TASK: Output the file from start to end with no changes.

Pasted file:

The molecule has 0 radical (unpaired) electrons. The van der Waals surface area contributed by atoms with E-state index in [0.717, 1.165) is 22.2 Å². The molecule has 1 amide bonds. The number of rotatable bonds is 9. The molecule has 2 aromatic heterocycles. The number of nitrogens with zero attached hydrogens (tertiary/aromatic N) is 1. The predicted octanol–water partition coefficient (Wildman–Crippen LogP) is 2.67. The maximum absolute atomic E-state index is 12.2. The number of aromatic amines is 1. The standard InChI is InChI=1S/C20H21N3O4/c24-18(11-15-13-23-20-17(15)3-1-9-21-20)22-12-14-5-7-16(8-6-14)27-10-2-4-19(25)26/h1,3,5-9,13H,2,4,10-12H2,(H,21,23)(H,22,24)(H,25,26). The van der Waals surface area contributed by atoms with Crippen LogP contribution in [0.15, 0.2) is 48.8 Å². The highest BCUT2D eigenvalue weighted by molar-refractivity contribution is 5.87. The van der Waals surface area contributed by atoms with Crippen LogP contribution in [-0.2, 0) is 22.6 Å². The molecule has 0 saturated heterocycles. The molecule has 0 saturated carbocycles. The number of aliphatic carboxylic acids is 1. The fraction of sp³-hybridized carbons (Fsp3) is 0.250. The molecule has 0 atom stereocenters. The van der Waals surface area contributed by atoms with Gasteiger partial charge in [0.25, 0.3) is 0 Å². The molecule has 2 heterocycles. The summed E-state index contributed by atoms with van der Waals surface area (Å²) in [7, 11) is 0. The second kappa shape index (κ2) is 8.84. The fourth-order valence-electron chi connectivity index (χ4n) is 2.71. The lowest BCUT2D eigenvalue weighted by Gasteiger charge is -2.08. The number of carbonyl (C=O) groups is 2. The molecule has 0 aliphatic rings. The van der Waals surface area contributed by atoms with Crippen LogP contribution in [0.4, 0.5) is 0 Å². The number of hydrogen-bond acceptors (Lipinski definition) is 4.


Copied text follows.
The molecule has 0 radical (unpaired) electrons. The van der Waals surface area contributed by atoms with E-state index in [0.717, 1.165) is 22.2 Å². The molecule has 1 amide bonds. The number of rotatable bonds is 9. The molecule has 2 aromatic heterocycles. The number of nitrogens with zero attached hydrogens (tertiary/aromatic N) is 1. The predicted octanol–water partition coefficient (Wildman–Crippen LogP) is 2.67. The maximum absolute atomic E-state index is 12.2. The number of aromatic amines is 1. The standard InChI is InChI=1S/C20H21N3O4/c24-18(11-15-13-23-20-17(15)3-1-9-21-20)22-12-14-5-7-16(8-6-14)27-10-2-4-19(25)26/h1,3,5-9,13H,2,4,10-12H2,(H,21,23)(H,22,24)(H,25,26). The van der Waals surface area contributed by atoms with Crippen LogP contribution in [0.15, 0.2) is 48.8 Å². The highest BCUT2D eigenvalue weighted by molar-refractivity contribution is 5.87. The van der Waals surface area contributed by atoms with Crippen LogP contribution in [-0.2, 0) is 22.6 Å². The molecule has 0 saturated heterocycles. The molecule has 0 saturated carbocycles. The number of aliphatic carboxylic acids is 1. The fraction of sp³-hybridized carbons (Fsp3) is 0.250. The molecule has 0 atom stereocenters. The van der Waals surface area contributed by atoms with Gasteiger partial charge in [0.25, 0.3) is 0 Å². The molecule has 2 heterocycles. The summed E-state index contributed by atoms with van der Waals surface area (Å²) in [7, 11) is 0. The second kappa shape index (κ2) is 8.84. The fourth-order valence-electron chi connectivity index (χ4n) is 2.71. The lowest BCUT2D eigenvalue weighted by Gasteiger charge is -2.08. The number of carbonyl (C=O) groups is 2. The molecule has 0 aliphatic rings. The van der Waals surface area contributed by atoms with Crippen LogP contribution in [0.4, 0.5) is 0 Å². The number of hydrogen-bond acceptors (Lipinski definition) is 4.